Famed Cinematographer Harry Stradling Jr. Dies at 92

Courtesy of John Stradling
Harry Stradling Jr. (right) with Dustin Hoffman on the set of 1970's 'Little Big Man'

The two-time Oscar nominee specialized in Westerns like 'Rooster Cogburn' and 'Gunsmoke' and also shot 'The Way We Were,' '1776' and 'Little Big Man.'

Harry Stradling Jr., the two-time Oscar-nominated cinematographer who shot such films as Little Big Man, The Way We Were, 1776 and Rooster Cogburn, has died. He was 92.

Stradling Jr. died Oct. 17 at the Motion Picture Home in Woodland Hills, his son John told The Hollywood Reporter.

He was the son of another acclaimed director of photography, Harry Stradling Sr., who won Academy Awards for The Picture of Dorian Gray and My Fair Lady and was nominated a dozen other times (for A Streetcar Named Desire, Guys and Dolls, Funny Girl, et al.).

Stradling Jr., though, certainly carved out a superb career for himself, working across genres on films including the family comedy With Six You Get Eggroll (1968), the George C. Scott caper flick Bank Shot (1974), the action war movie Midway (1976) and the Muhammad Ali biopic The Greatest (1977).

Stradling Jr. received his Oscar noms in consecutive years — 1973 and '74 — for the adaptation of the Broadway sensation 1776 and for the Barbra Streisand-Robert Redford romantic drama The Way We Were, respectively. (Streisand was in good hands; his father had photographed her in her first four films.)

Stradling Jr. also shot many Westerns for the big screen, including six for director Burt Kennedy (1969's Support Your Local Sheriff and the 1971 follow-up, Support Your Local Gunfighter, among them); The Man Who Loved Cat Dancing (1973), starring Burt Reynolds; and John Wayne and Katharine Hepburn's Rooster Cogburn (1975).

He worked on 87 installments of Gunsmoke from 1964-67 (from the start of the show's 10th season through the beginning of the 13th) before leaving to shoot almost all of the episodes in the only season of another CBS Western, Cimarron Strip, starring Stuart Whitman, in 1967-68.

Stradling Jr. also collaborated with director Blake Edwards on S.O.B. (1981),  Micki + Maude (1984), A Fine Mess (1986) and Blind Date (1987).

Born in Yonkers, N.Y., on Jan. 7, 1925, Stradling Jr. spent time early in his career as a camera assistant and camera operator, beginning when he "slapped the slate" on George Cukor's Gaslight (1944). He also was behind the scenes for features including Fred Zinnemann's film noir classic Act of Violence (1949) and The Tall Target (1951), directed by Anthony Mann.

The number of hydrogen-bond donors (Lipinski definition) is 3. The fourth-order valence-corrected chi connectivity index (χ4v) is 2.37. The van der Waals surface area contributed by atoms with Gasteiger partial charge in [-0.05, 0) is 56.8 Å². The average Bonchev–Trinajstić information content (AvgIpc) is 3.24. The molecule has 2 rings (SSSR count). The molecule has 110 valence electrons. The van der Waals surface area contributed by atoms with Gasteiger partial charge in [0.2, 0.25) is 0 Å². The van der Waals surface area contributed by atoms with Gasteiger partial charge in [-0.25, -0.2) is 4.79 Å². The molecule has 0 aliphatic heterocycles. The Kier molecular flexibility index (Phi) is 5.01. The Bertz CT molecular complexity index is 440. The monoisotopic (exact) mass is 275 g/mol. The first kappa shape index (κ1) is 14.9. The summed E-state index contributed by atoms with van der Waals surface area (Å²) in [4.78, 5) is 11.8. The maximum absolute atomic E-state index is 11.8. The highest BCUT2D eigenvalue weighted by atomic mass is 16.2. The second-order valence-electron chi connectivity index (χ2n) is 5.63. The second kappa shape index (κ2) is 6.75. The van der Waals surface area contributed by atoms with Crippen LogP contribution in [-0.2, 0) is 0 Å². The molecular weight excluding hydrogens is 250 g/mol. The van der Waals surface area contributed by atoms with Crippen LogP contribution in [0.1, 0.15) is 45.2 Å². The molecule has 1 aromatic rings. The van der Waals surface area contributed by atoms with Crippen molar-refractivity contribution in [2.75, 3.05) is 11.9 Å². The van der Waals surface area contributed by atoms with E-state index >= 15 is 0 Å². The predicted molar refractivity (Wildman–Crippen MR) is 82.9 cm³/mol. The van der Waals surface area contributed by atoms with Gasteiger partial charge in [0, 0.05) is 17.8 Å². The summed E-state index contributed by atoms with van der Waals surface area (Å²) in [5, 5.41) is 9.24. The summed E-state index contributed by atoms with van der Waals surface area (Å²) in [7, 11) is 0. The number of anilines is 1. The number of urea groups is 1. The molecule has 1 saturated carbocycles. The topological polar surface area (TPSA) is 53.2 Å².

He then worked alongside his dad on Guys and Dolls (1955), The Pajama Game (1957), Auntie Mame (1958), The Miracle (1959), A Summer Place (1959) and Gypsy (1962).

"Since he was my father, I had to cut the mustard myself … which made me better," he told author Jim Udel in a 2007 interview.

Stradling Jr. went out on his own as a cinematographer for the first time on Welcome to Hard Times (1967), a Western that starred Henry Fonda and marked the DP's first collaboration with Kennedy.

Another Fonda Western, There Was a Crooked Man … (1970), soon followed, as did the horror film The Mad Room (1969) and Arthur Penn's Little Big Man (1970). On the Dustin Hoffman starrer, Stradling Jr. operated a camera one-handed as he rode on horseback while dressed as a Native American, and the film features wonderful snow-white landscapes.

His body of work also includes John Sturges' McQ (1974), Sam Peckinpah's Convoy (1978), Ted Post's Go Tell the Spartans (1978), Robert Kaylor's Carny (1980), Billy Wilder's Buddy Buddy (1981), John Frankenheimer's Prophecy (1979) and his last film, Caddyshack II (1988).

Stradling Jr. also earned an Emmy nomination in 1984 for the CBS miniseries George Washington, starring Barry Bostwick.

His great uncle was silent-era cinematographer Walter Stradling, who shot several Mary Pickford movies, and his sons John, Bob and Michael together have dozens of camera credits in Hollywood.

Asked by Udel what advice he would give aspiring cinematographers, Stradling Jr. said: "Always listen to the director. He's the boss of the film. And always make the ladies look good."

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